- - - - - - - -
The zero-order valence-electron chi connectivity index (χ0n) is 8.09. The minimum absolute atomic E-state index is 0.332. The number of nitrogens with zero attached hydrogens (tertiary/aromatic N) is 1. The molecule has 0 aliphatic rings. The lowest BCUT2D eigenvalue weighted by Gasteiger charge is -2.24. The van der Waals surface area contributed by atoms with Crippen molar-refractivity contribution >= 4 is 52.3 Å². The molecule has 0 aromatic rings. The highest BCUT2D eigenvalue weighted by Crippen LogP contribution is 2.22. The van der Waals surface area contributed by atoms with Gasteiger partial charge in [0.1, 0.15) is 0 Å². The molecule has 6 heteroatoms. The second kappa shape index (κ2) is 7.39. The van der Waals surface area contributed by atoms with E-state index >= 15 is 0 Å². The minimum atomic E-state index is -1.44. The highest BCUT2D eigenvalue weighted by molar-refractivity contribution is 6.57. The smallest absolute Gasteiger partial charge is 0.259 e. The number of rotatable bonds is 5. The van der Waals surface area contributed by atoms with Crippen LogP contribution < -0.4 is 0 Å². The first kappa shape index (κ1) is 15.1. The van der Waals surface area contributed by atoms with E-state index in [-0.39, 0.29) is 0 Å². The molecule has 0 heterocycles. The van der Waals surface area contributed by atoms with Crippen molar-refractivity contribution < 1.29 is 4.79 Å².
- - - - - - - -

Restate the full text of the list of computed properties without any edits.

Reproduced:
The zero-order valence-electron chi connectivity index (χ0n) is 8.09. The minimum absolute atomic E-state index is 0.332. The number of nitrogens with zero attached hydrogens (tertiary/aromatic N) is 1. The molecule has 0 aliphatic rings. The lowest BCUT2D eigenvalue weighted by Gasteiger charge is -2.24. The van der Waals surface area contributed by atoms with Crippen molar-refractivity contribution >= 4 is 52.3 Å². The molecule has 0 aromatic rings. The highest BCUT2D eigenvalue weighted by Crippen LogP contribution is 2.22. The van der Waals surface area contributed by atoms with Gasteiger partial charge in [0.1, 0.15) is 0 Å². The molecule has 6 heteroatoms. The second kappa shape index (κ2) is 7.39. The van der Waals surface area contributed by atoms with E-state index >= 15 is 0 Å². The minimum atomic E-state index is -1.44. The highest BCUT2D eigenvalue weighted by molar-refractivity contribution is 6.57. The smallest absolute Gasteiger partial charge is 0.259 e. The number of rotatable bonds is 5. The van der Waals surface area contributed by atoms with Crippen LogP contribution < -0.4 is 0 Å². The first kappa shape index (κ1) is 15.1. The van der Waals surface area contributed by atoms with E-state index in [-0.39, 0.29) is 0 Å². The molecule has 0 heterocycles. The van der Waals surface area contributed by atoms with Crippen molar-refractivity contribution < 1.29 is 4.79 Å².